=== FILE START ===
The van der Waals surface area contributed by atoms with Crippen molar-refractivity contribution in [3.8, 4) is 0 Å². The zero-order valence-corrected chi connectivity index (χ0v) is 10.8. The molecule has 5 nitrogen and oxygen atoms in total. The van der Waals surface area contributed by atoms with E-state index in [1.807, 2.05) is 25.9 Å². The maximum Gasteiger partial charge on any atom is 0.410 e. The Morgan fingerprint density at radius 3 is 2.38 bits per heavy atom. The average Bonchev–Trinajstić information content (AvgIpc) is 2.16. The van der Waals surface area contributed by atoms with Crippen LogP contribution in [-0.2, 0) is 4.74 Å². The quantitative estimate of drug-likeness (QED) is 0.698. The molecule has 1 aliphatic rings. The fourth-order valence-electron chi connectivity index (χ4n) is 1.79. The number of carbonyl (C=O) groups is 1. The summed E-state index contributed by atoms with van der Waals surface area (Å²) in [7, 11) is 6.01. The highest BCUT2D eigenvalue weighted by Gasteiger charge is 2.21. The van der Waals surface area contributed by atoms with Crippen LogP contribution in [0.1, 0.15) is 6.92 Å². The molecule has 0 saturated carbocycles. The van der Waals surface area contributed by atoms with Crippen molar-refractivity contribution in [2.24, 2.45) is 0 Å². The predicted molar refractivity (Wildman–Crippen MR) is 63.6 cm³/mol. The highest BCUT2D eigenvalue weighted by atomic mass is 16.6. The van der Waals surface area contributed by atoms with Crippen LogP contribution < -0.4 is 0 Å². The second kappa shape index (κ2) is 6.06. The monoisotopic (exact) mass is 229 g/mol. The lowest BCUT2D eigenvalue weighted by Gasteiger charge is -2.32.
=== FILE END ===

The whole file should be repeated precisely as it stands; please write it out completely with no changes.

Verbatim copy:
The van der Waals surface area contributed by atoms with Crippen molar-refractivity contribution in [3.8, 4) is 0 Å². The zero-order valence-corrected chi connectivity index (χ0v) is 10.8. The molecule has 5 nitrogen and oxygen atoms in total. The van der Waals surface area contributed by atoms with E-state index in [1.807, 2.05) is 25.9 Å². The maximum Gasteiger partial charge on any atom is 0.410 e. The Morgan fingerprint density at radius 3 is 2.38 bits per heavy atom. The average Bonchev–Trinajstić information content (AvgIpc) is 2.16. The van der Waals surface area contributed by atoms with Crippen LogP contribution in [-0.2, 0) is 4.74 Å². The quantitative estimate of drug-likeness (QED) is 0.698. The molecule has 1 aliphatic rings. The fourth-order valence-electron chi connectivity index (χ4n) is 1.79. The number of carbonyl (C=O) groups is 1. The summed E-state index contributed by atoms with van der Waals surface area (Å²) in [7, 11) is 6.01. The highest BCUT2D eigenvalue weighted by Gasteiger charge is 2.21. The van der Waals surface area contributed by atoms with Crippen LogP contribution in [0.1, 0.15) is 6.92 Å². The molecule has 0 saturated carbocycles. The van der Waals surface area contributed by atoms with Crippen molar-refractivity contribution in [2.24, 2.45) is 0 Å². The predicted molar refractivity (Wildman–Crippen MR) is 63.6 cm³/mol. The highest BCUT2D eigenvalue weighted by atomic mass is 16.6. The van der Waals surface area contributed by atoms with Crippen LogP contribution < -0.4 is 0 Å². The second kappa shape index (κ2) is 6.06. The monoisotopic (exact) mass is 229 g/mol. The lowest BCUT2D eigenvalue weighted by Gasteiger charge is -2.32.